I love that geeks can make movies on par with Saving Private Ryan on a shoe string budget.
People can now be as artsy, crass, and pretentious as they like and you can put it out there for all five of your friends to see.
Well, getting back to my point.  I think that our appetite for mediocrity is why there is such a thing as popular Christianity versus true or orthodox Christianity is because of fast food religion (I'm so clever).
There are certain things that are just easier rather than authentic.  There are some things that are just more convenient because everyone else is going that way.  It is less complicated to recite a script when talking to your family instead of getting tangled in the commitments of intimacy.  

But when someone decides to follow God they stick out.  When you hit a bell it's the outer rim that resonates, that makes noise.  Since the beginning of humanity there have been millions of people that claimed to follow God and yet there are so few people that stood out.  
I know someone is thinking, 'but I follow God in quiet and humble ways, I serve people and pray and read my Bible and go to Church."  
Good for you. You stick to that cluster in the middle, let me know how it works out.

So the reason I've been thinking about all of this is because I was just reminded of a retreat that I went to where there was this goofy kid speaking about following Jesus.  The speaker threw a lot of things, but among them was the gauntlet. The theme was 'Get Out of the Boat'.  The idea was that following Jesus meant going where mortal man cannot go, walking on water (don't do it, I've tried), and that following Jesus put you on a supernatural journey.   He challenged everyone to look at their lives and see if they were on a supernatural journey.  I failed the self assessment, but I fixed it.  I have since tried to make the habit is taking up the 'God sized task', Blackaby's idea that you see God work when you take on the challenges that only God can do.  By acting in a way that makes you trust God, you get to see him work.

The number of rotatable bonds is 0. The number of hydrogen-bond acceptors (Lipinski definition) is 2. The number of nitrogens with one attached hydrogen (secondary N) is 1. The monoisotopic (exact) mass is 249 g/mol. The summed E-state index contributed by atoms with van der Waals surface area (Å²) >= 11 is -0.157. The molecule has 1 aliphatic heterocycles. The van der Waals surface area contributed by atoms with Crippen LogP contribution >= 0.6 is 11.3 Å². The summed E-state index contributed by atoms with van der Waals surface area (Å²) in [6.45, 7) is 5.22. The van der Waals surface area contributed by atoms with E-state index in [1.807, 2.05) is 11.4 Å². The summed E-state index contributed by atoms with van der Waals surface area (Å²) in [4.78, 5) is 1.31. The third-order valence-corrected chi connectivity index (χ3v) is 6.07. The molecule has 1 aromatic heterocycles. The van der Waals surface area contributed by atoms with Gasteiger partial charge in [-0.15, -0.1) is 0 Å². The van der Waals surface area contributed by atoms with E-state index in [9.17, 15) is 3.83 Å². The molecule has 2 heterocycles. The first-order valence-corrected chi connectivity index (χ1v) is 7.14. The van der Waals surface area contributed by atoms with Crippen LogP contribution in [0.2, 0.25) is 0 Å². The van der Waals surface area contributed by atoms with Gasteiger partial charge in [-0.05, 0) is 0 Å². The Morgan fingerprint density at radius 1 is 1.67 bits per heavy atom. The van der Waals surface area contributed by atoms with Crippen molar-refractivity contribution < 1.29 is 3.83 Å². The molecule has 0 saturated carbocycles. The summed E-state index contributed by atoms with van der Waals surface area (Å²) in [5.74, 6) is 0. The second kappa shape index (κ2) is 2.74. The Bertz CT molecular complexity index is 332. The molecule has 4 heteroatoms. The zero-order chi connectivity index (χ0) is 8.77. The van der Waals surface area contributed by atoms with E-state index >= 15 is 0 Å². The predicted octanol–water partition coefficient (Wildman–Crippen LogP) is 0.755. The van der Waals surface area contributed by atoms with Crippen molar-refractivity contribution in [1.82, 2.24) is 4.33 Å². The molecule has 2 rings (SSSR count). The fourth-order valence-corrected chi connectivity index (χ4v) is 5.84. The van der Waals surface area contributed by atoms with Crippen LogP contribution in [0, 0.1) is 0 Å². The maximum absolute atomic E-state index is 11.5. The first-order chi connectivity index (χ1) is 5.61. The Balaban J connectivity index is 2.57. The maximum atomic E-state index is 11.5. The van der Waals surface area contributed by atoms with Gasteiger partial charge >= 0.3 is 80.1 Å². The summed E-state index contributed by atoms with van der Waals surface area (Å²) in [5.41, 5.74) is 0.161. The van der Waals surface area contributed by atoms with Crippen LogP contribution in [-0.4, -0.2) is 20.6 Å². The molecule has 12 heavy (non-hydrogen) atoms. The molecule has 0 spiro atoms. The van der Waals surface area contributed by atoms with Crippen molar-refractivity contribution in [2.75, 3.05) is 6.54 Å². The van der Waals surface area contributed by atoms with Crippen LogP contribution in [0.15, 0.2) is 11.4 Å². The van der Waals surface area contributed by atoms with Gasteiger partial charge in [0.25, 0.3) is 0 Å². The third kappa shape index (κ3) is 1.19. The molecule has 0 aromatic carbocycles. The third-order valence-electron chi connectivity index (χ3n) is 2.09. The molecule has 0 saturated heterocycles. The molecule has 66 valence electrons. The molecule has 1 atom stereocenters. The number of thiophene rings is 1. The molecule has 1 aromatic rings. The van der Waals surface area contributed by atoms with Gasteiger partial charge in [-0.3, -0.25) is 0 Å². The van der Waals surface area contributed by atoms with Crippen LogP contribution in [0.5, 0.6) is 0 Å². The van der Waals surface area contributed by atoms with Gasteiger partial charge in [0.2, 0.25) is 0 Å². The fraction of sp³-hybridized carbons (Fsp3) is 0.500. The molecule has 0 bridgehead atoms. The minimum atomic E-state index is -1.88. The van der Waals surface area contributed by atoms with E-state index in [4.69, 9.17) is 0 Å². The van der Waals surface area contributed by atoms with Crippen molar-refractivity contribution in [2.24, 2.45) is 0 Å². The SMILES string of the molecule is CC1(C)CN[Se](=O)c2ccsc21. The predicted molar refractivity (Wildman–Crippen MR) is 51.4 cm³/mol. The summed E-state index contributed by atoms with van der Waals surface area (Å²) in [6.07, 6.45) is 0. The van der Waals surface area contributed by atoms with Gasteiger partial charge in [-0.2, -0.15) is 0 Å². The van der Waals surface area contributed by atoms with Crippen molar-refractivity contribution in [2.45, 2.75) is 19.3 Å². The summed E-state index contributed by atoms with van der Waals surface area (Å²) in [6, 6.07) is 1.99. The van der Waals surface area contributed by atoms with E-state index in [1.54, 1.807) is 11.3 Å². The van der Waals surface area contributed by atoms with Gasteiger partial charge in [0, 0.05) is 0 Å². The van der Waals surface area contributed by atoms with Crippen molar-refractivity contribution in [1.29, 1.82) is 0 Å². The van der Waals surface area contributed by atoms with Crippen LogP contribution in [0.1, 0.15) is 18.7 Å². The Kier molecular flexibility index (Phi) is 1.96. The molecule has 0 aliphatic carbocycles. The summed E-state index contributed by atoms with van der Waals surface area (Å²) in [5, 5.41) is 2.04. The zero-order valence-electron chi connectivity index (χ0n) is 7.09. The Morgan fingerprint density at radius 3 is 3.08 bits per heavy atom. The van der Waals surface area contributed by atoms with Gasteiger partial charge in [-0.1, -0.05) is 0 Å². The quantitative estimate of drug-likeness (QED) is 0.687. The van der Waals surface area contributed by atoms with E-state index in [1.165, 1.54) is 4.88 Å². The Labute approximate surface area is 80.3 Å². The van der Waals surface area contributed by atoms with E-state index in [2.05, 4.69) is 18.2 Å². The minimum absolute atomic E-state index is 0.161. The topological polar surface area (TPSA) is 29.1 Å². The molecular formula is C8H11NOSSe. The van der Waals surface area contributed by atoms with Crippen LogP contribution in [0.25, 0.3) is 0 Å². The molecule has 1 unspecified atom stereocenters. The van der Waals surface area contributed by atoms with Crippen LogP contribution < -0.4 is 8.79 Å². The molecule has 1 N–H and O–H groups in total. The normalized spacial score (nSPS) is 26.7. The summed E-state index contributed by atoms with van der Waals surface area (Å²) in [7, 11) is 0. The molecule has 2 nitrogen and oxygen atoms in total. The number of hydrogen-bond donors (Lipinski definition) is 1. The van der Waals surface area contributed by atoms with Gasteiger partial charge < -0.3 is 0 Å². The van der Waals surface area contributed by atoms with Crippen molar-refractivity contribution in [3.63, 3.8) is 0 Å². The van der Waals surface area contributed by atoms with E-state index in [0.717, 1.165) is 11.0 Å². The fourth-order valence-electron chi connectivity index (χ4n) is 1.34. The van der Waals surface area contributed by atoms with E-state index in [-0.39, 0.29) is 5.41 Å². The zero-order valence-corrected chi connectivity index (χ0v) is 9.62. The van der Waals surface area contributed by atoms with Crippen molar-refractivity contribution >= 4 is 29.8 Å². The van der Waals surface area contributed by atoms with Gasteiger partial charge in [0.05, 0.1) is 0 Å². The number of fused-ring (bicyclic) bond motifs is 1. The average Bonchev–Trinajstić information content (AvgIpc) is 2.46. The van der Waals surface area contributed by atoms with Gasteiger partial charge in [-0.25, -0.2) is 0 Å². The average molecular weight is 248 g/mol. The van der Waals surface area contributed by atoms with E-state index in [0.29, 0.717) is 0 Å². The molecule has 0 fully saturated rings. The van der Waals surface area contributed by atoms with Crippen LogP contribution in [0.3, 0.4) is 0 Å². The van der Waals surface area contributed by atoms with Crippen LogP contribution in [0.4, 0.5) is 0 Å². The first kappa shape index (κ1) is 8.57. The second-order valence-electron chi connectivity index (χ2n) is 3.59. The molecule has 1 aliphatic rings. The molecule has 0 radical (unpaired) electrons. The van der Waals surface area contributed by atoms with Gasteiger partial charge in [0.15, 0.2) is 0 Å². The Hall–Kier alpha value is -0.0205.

It makes sense for me to hear atheists say that they don't believe in God because they have never seen God.  What concerns me is when Christians say they believe in God but have never seen him.  Once again, you only get out of something what you put into it.


Karswell said...

My all time favorite bad movie is Lucas starring Cory Haim. I'm not sure why but if I'm flipping channels and it's on I must watch it wiether it just started, is half way over, or just minutes left. I even have the dvd. Possibly it's not a crappy movie but a very good coming of age movie that I identify with? Whatever it is, I do not know a single other person on the planet who has watched it but I know I have at least 77 times.

Karswell said...

And speaking of Mr Show, have you seen this news?


Meta-Tribes said...

lol Lucas? I'm going to have to check that out.

Man, I hope the ‘David’s Situation' makes it. That sounds great.